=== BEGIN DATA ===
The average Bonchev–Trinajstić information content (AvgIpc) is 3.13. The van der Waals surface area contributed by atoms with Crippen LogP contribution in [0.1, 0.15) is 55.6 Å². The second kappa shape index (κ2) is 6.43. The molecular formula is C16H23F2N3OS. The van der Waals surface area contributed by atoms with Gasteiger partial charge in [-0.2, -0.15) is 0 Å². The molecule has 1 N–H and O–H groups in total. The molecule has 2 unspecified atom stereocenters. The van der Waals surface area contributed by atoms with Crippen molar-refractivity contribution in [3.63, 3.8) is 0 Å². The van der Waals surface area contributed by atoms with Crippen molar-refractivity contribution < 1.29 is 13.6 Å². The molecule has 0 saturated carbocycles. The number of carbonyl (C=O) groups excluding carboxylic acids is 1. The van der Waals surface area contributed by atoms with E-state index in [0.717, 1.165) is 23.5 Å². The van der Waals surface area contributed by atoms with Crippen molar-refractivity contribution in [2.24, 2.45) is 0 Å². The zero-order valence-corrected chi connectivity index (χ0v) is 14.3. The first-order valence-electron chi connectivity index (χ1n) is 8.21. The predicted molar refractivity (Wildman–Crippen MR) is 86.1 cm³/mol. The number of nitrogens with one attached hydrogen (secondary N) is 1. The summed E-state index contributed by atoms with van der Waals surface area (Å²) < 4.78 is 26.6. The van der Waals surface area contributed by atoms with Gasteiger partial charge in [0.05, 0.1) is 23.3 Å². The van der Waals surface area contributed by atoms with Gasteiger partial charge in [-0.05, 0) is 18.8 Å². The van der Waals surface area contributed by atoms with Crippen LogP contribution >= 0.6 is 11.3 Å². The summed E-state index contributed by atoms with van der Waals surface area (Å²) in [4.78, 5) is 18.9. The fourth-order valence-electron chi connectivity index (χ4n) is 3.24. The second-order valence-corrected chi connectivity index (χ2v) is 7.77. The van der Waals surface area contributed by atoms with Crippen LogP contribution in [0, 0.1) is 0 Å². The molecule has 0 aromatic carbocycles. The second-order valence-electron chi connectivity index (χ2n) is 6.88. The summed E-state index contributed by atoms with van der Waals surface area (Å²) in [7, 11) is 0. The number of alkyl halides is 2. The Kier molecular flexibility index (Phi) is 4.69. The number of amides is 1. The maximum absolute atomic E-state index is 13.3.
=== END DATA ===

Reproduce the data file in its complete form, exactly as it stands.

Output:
The average Bonchev–Trinajstić information content (AvgIpc) is 3.13. The van der Waals surface area contributed by atoms with Crippen LogP contribution in [0.1, 0.15) is 55.6 Å². The second kappa shape index (κ2) is 6.43. The molecular formula is C16H23F2N3OS. The van der Waals surface area contributed by atoms with Gasteiger partial charge in [-0.2, -0.15) is 0 Å². The molecule has 1 N–H and O–H groups in total. The molecule has 2 unspecified atom stereocenters. The van der Waals surface area contributed by atoms with Crippen molar-refractivity contribution in [3.63, 3.8) is 0 Å². The van der Waals surface area contributed by atoms with Crippen molar-refractivity contribution < 1.29 is 13.6 Å². The molecule has 0 saturated carbocycles. The number of carbonyl (C=O) groups excluding carboxylic acids is 1. The van der Waals surface area contributed by atoms with E-state index in [0.717, 1.165) is 23.5 Å². The van der Waals surface area contributed by atoms with Crippen molar-refractivity contribution in [2.24, 2.45) is 0 Å². The zero-order valence-corrected chi connectivity index (χ0v) is 14.3. The first-order valence-electron chi connectivity index (χ1n) is 8.21. The predicted molar refractivity (Wildman–Crippen MR) is 86.1 cm³/mol. The number of nitrogens with one attached hydrogen (secondary N) is 1. The summed E-state index contributed by atoms with van der Waals surface area (Å²) < 4.78 is 26.6. The van der Waals surface area contributed by atoms with Gasteiger partial charge in [0.05, 0.1) is 23.3 Å². The van der Waals surface area contributed by atoms with Gasteiger partial charge in [-0.05, 0) is 18.8 Å². The van der Waals surface area contributed by atoms with Crippen LogP contribution >= 0.6 is 11.3 Å². The summed E-state index contributed by atoms with van der Waals surface area (Å²) in [4.78, 5) is 18.9. The fourth-order valence-electron chi connectivity index (χ4n) is 3.24. The second-order valence-corrected chi connectivity index (χ2v) is 7.77. The van der Waals surface area contributed by atoms with Crippen LogP contribution in [0, 0.1) is 0 Å². The molecule has 0 aromatic carbocycles. The second-order valence-electron chi connectivity index (χ2n) is 6.88. The summed E-state index contributed by atoms with van der Waals surface area (Å²) in [7, 11) is 0. The number of alkyl halides is 2. The Kier molecular flexibility index (Phi) is 4.69. The number of amides is 1. The maximum absolute atomic E-state index is 13.3.